Missed Car Payments and Repossession: What You Need to Know

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In most cases, lenders won’t repossess your car until no payments have been made for 60–90 days.
Even if you don’t face repossession, missing
car loan
payments can have a serious financial impact.
Missed car payments will negatively affect your credit score and, if you’re not able to get the situation under control, they can result in your financing company repossessing your vehicle.
That’s why the
car insurance
broker and comparison shopping app
has compiled everything you need to know about missing car payments and repossession.
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What to do if you miss a car payment

If you do miss a car payment, it’s important to take action immediately. You’ll need to get everything in order and communicate with your lender to avoid repercussions.

1. Figure out how much you owe (and whether you can pay it)

Maybe you accidentally overlooked the payment, or perhaps you’re having trouble getting the funds to cover it.
Either way, you’ll want to immediately check your loan balance, any applicable
, and whether you owe a late or missed payment fee. Sometimes an NSF fee can also apply if you’re on automatic withdrawals and the payment bounced.
Look at your budget to see if there are areas you can cut back in so that you can put more money towards your car payments. Generally speaking, you should try to keep car-related expenses to no more than 20% of your after-tax income.

2. Determine your options

If you can afford to make the payment, call your lender and have them re-process the payment as soon as possible.
Setting up automatic payments can help reduce the chances of missing one in the future.
If you can’t afford the payment, you’ll need to think about whether this is a one-time issue or an ongoing problem.
If it’s just a one-time issue, you might be able to defer the payment. This pushes it to the end of the loan term, and you’ll typically only be required to pay the interest for that month instead of the entire loan payment.
If the missed payment is an ongoing issue, it’s likely a sign that your car loan is unaffordable for you. You’ll want to defer the missed payment and then look at your options–perhaps
trading your car in
for something more affordable or
it to lower the monthly payments.

3. Call your lender

Then it’s time to explain the situation to your lender.
Call to let them know what happened and ask about potential solutions. Remember to be polite–after all, you’re asking for their help!
Lenders may be more willing to help you if you show that you’re committed to doing something about the situation. If you appear to be in a downward spiral, you may actually raise their concern.
If there’s a specific reason that you missed the payment, like losing your job, they may ask for proof. Be prepared to provide something to back up what you’re saying.
If you’re going to sign anything, such as a loan deferment, take your time to read everything and consider the terms. You want to understand what you’re signing and get it all in writing.
Missing a car payment requires quick action. Figure out how much you owe and whether you can pay it, speak to your lender, and come up with a plan that can help you avoid missed payments in the future.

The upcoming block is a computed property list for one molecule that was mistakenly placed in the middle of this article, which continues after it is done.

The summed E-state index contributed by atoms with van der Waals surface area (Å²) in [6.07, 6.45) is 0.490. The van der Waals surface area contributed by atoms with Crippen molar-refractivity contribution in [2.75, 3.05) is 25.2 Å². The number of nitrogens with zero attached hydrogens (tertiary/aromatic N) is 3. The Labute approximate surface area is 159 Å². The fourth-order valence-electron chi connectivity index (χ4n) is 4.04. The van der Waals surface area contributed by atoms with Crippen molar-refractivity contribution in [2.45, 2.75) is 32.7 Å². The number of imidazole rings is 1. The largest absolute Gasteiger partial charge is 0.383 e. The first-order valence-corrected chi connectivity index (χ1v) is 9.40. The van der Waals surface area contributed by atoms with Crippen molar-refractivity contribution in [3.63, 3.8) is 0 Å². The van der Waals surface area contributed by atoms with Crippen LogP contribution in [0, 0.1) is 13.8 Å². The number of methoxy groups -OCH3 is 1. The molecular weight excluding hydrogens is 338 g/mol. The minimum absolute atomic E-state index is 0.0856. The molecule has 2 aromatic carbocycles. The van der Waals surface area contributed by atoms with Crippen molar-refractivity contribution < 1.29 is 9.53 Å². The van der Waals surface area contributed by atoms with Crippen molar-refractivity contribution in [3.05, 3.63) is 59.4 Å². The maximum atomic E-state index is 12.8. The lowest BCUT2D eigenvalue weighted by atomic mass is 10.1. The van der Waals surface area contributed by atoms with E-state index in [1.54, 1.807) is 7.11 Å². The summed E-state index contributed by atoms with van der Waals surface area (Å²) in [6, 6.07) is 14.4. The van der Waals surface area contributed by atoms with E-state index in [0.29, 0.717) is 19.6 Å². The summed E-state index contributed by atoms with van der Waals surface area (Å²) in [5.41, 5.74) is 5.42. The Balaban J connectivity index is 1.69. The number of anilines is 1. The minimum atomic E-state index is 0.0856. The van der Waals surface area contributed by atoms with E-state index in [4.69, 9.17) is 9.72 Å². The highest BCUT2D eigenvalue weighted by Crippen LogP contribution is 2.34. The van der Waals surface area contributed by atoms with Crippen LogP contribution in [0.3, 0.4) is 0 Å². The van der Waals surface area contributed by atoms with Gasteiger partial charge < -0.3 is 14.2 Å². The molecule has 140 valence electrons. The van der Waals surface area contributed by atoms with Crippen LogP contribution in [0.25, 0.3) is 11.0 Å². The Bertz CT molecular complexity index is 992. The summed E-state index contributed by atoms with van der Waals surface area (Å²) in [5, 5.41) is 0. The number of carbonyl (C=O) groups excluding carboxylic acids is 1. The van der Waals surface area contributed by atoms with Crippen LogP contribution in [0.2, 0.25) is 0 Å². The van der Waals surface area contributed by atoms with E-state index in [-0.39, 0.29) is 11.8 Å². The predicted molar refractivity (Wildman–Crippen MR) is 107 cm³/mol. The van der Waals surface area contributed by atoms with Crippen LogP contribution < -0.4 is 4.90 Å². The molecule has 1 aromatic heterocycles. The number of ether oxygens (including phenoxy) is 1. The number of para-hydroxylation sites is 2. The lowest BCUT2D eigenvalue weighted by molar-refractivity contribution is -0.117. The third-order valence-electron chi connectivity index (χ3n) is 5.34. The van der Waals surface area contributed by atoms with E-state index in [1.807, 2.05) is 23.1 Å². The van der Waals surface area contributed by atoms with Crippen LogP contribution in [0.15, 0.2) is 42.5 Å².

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How many car payments can you miss before repossession?

Lenders usually won’t repossess your car until no payments have been made for 60–90 days.
Legally speaking, though, most states allow them to begin the repossession process as soon as the car is in default–meaning, as soon as you’ve missed one payment.
If the loan is in default, the lender can repossess your car at any time, without notice, and can come onto your property to do so.
Even if your car isn’t repossessed, missed payments are costly and usually stay on your credit record for about seven years, so it’s always best to avoid them whenever possible.

What happens if your car is repo?

If your lender moves to repossess your car, they must provide you with certain notices, starting with a notice of intent to sell property.
You’ll have a chance to make the required payment(s) and get your car back before it’s auctioned off or privately sold.
If your car is sold, you’ll receive notice of the amount it sold for and whether you still owe a remaining balance (called the deficiency).
If you’re unable to pay this remaining balance, lenders may send it to a collections agency.
Ignoring this issue won’t make it go away. You may receive a summons to appear in court, and failing to appear can result in a judgment being entered against you.
In the worst case, they can freeze your assets and seize your personal property in an attempt to recoup their losses.
Key Takeaway
If your car is repossessed, you could still owe your lender a remaining balance. If you’re unable to pay it, you could end up in court.

How Jerry can help

If your car-related expenses are too high, you may want to take another look at your insurance. Is it affordable?
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How many car payments can you miss before repossession?

Legally speaking, your lender can begin repossession as soon as the loan is in default–meaning once you’ve missed just one payment.
Practically speaking, though, most lenders won’t repossess a vehicle right away if you’re open, honest, and it’s clear that you’re trying to figure out how to make up the missed payment.

How long after the missed payment can repossession begin?

Repossession can begin anytime after the loan is in default. Most lenders won’t start repossession unless no payments have been made for 60–90 days.
At that point, they can take the car at any time, without notice, and can come onto your property to do so.
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